The Nature of Things
A walk in the rain (a rewilding)
By Ashley Wahl
It isn’t a postcard-pretty day. The sky is gray. The grass is soaked from a night of heavy rains. And yet I am being lured outdoors by a silent, mysterious force.
I zip on my boots, swipe my raincoat and let the gentle tug of this squishy spring morning guide me wherever I am going.
The Arboretum, it turns out.
Not the wildest of excursions. But here I am, squelching through a soggy field alive with wriggling earthworms and vibrant bursts of buttercup. I turn off my phone and slip on my hood as the rain picks up.
Something about the dullness of the sky and the darkness of wet mulch and bark makes all that blossoms utterly pop in contrast. Saucer magnolia petals scattered across puddled sidewalks resemble swirls of koi breaching the water’s surface. Songbirds twitter. The air is warm. There isn’t another soul in sight.
As a woodpecker sails past a willow oak whose still-bare branches look like black ink strokes against the hazy sky, I tap into my own wildness, remove my hood, remind myself to be here, now — fully open to the magic of this rainy spring morning.
Unfortunately, walking in the rain isn’t something I tend to do on purpose. I don’t remember when — middle or high school? — but I learned to avoid rain as if my life depended on it. As if the sky were spewing hot oil. As if wet hair was cause for tribal banishment. And don’t get me started about the wind. (Have you seen what open windows do to curls?)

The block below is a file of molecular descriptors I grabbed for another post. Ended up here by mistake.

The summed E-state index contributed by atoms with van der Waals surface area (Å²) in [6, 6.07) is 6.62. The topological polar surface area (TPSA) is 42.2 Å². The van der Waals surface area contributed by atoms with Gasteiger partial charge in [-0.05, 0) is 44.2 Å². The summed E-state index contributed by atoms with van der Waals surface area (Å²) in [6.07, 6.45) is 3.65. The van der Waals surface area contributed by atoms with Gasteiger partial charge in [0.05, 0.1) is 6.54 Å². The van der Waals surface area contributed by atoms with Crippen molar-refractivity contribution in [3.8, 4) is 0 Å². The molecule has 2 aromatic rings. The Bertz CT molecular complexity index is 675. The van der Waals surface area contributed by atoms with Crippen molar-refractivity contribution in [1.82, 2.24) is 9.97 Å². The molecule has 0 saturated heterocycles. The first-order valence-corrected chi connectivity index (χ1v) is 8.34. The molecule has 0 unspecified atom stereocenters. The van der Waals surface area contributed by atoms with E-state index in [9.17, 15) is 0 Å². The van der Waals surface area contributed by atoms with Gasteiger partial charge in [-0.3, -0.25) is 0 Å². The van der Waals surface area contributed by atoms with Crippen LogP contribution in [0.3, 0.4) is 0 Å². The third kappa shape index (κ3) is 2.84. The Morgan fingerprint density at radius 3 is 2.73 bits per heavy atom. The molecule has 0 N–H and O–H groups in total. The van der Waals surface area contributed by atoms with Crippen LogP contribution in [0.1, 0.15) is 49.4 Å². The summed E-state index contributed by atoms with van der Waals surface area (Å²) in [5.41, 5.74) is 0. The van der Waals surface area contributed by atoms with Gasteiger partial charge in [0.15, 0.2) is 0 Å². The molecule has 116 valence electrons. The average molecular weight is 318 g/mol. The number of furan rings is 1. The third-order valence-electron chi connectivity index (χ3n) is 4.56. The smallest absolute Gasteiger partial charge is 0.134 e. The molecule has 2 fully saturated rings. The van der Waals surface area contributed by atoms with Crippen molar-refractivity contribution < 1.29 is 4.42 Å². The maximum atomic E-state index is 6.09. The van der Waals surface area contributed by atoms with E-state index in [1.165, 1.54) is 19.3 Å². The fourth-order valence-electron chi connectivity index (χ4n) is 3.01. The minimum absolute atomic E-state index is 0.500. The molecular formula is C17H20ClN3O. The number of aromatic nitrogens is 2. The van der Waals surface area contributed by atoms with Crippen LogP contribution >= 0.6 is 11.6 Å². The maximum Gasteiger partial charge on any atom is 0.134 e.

At some point, where we’re going next becomes more important than where we are right now. There are social constructs to consider. You can’t just show up mud-caked and dripping like some kind of wild animal.
Or can you?
When I was 22 years old, my best friend and I hiked 40 miles through the Smokies on the Appalachian Trail — from Fontana Dam to Newfound Gap.
We spent four days and nights in the deep woods. Our skin gleamed from the endless layers of sweat, sunscreen and bug spray. It wasn’t an easy hike, but the freedom to be just as we were — blissfully soiled and at home in the elements — was restorative. There was nowhere and no one else to be.
Nature guides us closer to the truth of who we are. But it’s up to us to hear the call.
Today, I’m one hundred yards from Wendover Avenue. But the rain is kissing my face. A cherry blossom drifts along the glimmering path like a paper boat.
Tomorrow, more petals will have spilled upon the earthen floor. And weeks from now, the naked trees will flaunt new leaves. The exquisite composition of this moment will never repeat itself. I whisper a simple prayer of thanks. The rain softens to a drizzle.
And then it happens: I cross paths with another human. A man, perhaps twice my age, likewise enjoying this misty spring morning. An effortless, genuine smile animates his face — the kind that starts from the inside — and when our eyes meet, a wordless exchange becomes a sacred bond. An instant knowing. A recognition of truth.
“I see you,” our eyes seem to say.
And we are no longer strangers. We are kindred. If only for this rainy spring moment. OH
Contact editor Ashley Wahl at firstname.lastname@example.org.